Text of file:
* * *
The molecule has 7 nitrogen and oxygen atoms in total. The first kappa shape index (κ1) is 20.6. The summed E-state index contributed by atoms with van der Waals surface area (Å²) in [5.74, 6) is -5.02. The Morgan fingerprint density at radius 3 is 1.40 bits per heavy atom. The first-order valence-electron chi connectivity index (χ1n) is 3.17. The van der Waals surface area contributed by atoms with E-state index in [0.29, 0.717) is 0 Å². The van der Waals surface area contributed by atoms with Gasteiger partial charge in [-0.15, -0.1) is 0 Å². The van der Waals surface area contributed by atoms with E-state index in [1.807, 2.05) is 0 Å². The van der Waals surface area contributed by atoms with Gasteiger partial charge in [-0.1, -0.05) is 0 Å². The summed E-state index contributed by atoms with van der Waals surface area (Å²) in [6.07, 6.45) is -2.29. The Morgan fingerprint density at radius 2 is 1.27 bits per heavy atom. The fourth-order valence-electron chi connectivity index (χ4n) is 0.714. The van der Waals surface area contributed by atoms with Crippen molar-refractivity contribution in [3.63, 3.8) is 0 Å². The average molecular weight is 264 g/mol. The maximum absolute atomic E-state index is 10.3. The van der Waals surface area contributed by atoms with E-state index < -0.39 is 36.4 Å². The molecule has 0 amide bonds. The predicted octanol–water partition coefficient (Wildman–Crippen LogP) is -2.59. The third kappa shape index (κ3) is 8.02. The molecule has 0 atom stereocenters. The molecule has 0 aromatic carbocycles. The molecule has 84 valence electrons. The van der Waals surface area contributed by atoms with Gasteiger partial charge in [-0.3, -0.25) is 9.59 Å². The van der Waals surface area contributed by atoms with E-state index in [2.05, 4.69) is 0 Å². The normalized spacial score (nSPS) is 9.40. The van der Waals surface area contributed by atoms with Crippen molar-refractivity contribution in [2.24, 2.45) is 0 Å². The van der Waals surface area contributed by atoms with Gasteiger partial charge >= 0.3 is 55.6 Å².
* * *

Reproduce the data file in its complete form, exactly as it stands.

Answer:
The molecule has 7 nitrogen and oxygen atoms in total. The first kappa shape index (κ1) is 20.6. The summed E-state index contributed by atoms with van der Waals surface area (Å²) in [5.74, 6) is -5.02. The Morgan fingerprint density at radius 3 is 1.40 bits per heavy atom. The first-order valence-electron chi connectivity index (χ1n) is 3.17. The van der Waals surface area contributed by atoms with E-state index in [0.29, 0.717) is 0 Å². The van der Waals surface area contributed by atoms with Gasteiger partial charge in [-0.15, -0.1) is 0 Å². The van der Waals surface area contributed by atoms with E-state index in [1.807, 2.05) is 0 Å². The van der Waals surface area contributed by atoms with Gasteiger partial charge in [-0.1, -0.05) is 0 Å². The summed E-state index contributed by atoms with van der Waals surface area (Å²) in [6.07, 6.45) is -2.29. The Morgan fingerprint density at radius 2 is 1.27 bits per heavy atom. The fourth-order valence-electron chi connectivity index (χ4n) is 0.714. The van der Waals surface area contributed by atoms with Crippen molar-refractivity contribution in [3.63, 3.8) is 0 Å². The average molecular weight is 264 g/mol. The maximum absolute atomic E-state index is 10.3. The van der Waals surface area contributed by atoms with E-state index < -0.39 is 36.4 Å². The molecule has 0 amide bonds. The predicted octanol–water partition coefficient (Wildman–Crippen LogP) is -2.59. The third kappa shape index (κ3) is 8.02. The molecule has 0 atom stereocenters. The molecule has 0 aromatic carbocycles. The molecule has 84 valence electrons. The van der Waals surface area contributed by atoms with Gasteiger partial charge in [-0.3, -0.25) is 9.59 Å². The van der Waals surface area contributed by atoms with E-state index in [2.05, 4.69) is 0 Å². The normalized spacial score (nSPS) is 9.40. The van der Waals surface area contributed by atoms with Crippen molar-refractivity contribution in [2.24, 2.45) is 0 Å². The van der Waals surface area contributed by atoms with Gasteiger partial charge >= 0.3 is 55.6 Å².